Because the Protestant view is what I am arguing against. So I show my disagreement with texts that they deem relevant. And I tend to agree with their view on the relevancy of their accepted canon. Canon is basically a matter of faith. The process of canonization is based on scientific groundwork, and textual criticism, but ultimately what does God canonize? Is the Ethiopian church correct in it's final acceptance, according to God? That's where faith comes in and where everyone makes a faith based choice as to what canon they agree with.

modus.irrealis wrote:Even if you believe the Orthodox doctrine is heretical, if you're interested in what the NT authors meant, you can't make choices based on what later Christians (including yourself) deemed heretical, because these heretical points of view might have better scriptural support. Isn't that your point with the whole endless hell thing?


I only need to refer to texts that both Protestant AND early NT writers agreed were authentic. There is a debate as to Enoch's authenticity. But there is NO debate as to the validity of say Hosiah or Psalms among either Protestant canon or the NT writers. So If I disagree with a Protestant doctrine,and I can show from texts that both parties would have agreed on, I don't need to refer to the apocrypha.
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Re: Help urgently needed! (aion, aionios??)

Postby LMD » Mon Jun 08, 2009 8:24 pm

Hopefully I haven't hijacked this thread :(

I think the original post had to do with whether or not aionos can be translated as something not referring to an infinite span of time. So I'll step out so that it doesn't go on like that out of respect to the original poster. I said my part, so I don't want to overpost and end up bloating the thread. Thanks everyone!
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Re: Help urgently needed! (aion, aionios??)

Postby CoxRox » Mon Jun 08, 2009 8:39 pm

I've been enjoying how this thread has developed. What is the consensus on 'aionios' so far? :wink:
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Re: Help urgently needed! (aion, aionios??)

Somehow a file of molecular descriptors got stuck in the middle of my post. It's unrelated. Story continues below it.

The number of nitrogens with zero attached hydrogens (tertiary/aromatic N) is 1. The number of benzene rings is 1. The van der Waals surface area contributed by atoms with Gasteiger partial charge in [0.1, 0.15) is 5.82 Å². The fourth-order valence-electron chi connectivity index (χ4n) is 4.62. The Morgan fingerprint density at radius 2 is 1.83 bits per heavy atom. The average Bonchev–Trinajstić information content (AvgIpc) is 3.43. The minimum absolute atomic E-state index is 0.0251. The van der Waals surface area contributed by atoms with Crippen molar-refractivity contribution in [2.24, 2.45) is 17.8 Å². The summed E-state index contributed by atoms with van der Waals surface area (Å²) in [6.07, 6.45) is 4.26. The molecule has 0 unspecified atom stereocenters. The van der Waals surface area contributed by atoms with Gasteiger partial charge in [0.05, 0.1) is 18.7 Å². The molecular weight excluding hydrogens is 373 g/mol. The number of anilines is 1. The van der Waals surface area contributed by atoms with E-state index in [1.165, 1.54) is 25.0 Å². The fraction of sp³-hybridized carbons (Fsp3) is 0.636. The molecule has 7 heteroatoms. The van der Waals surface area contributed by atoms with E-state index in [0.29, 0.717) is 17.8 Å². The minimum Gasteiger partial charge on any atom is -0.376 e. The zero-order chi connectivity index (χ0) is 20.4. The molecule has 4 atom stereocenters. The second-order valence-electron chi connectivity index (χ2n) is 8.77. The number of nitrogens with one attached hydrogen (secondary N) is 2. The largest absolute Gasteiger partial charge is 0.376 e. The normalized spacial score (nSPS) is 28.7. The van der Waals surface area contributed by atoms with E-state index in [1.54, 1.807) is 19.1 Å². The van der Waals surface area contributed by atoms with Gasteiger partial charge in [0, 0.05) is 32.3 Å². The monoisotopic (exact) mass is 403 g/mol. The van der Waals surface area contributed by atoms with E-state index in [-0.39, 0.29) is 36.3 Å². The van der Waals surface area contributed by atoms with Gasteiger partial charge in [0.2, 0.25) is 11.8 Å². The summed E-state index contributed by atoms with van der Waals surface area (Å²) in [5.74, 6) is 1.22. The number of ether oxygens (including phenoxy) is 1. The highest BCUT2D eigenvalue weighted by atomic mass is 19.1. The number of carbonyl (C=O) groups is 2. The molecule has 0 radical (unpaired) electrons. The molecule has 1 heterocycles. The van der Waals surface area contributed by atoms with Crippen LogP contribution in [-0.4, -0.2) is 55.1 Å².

Postby Nooj » Mon Jun 08, 2009 9:51 pm

Damoetas, every Christian I have ever encountered initially holds the opinion that the King James is untainted with error. That does not mean they believe that the King James is the only book to use. That IS a minority. Protestant Christians are generally taught not to distinguish "the scripture" from "the Bible."
Then you must be living in some sort of fundamentalist enclave, because it simply isn't true of the majority of Protestant Christians. I've never heard from any protestant I've met that the KJV is free from error or infallible and I only became aware of people like this via the internet, it's that rare.
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Re: Help urgently needed! (aion, aionios??)

Postby Bert » Mon Jun 08, 2009 11:12 pm

Nooj wrote:
Damoetas, every Christian I have ever encountered initially holds the opinion that the King James is untainted with error. That does not mean they believe that the King James is the only book to use. That IS a minority. Protestant Christians are generally taught not to distinguish "the scripture" from "the Bible."
Then you must be living in some sort of fundamentalist enclave, because it simply isn't true of the majority of Protestant Christians. I've never heard from any protestant I've met that the KJV is free from error or infallible and I only became aware of people like this via the internet, it's that rare.

I am with you Nooj. I have met people who think there is no need for a translation besides the KJV (because "it was fine for so many years so why wouldn't it be fine now") but that is not the same as thinking that it's infallible.
LMD, I don't know where you find your Christians but I have never met anyone who thinks the KJV is infallible.
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Re: Help urgently needed! (aion, aionios??)

Postby CoxRox » Tue Jul 21, 2009 8:36 pm

I'm still perplexed regarding 'aionios' and it's original meaning/s. I came across this post on another forum which is very interesting: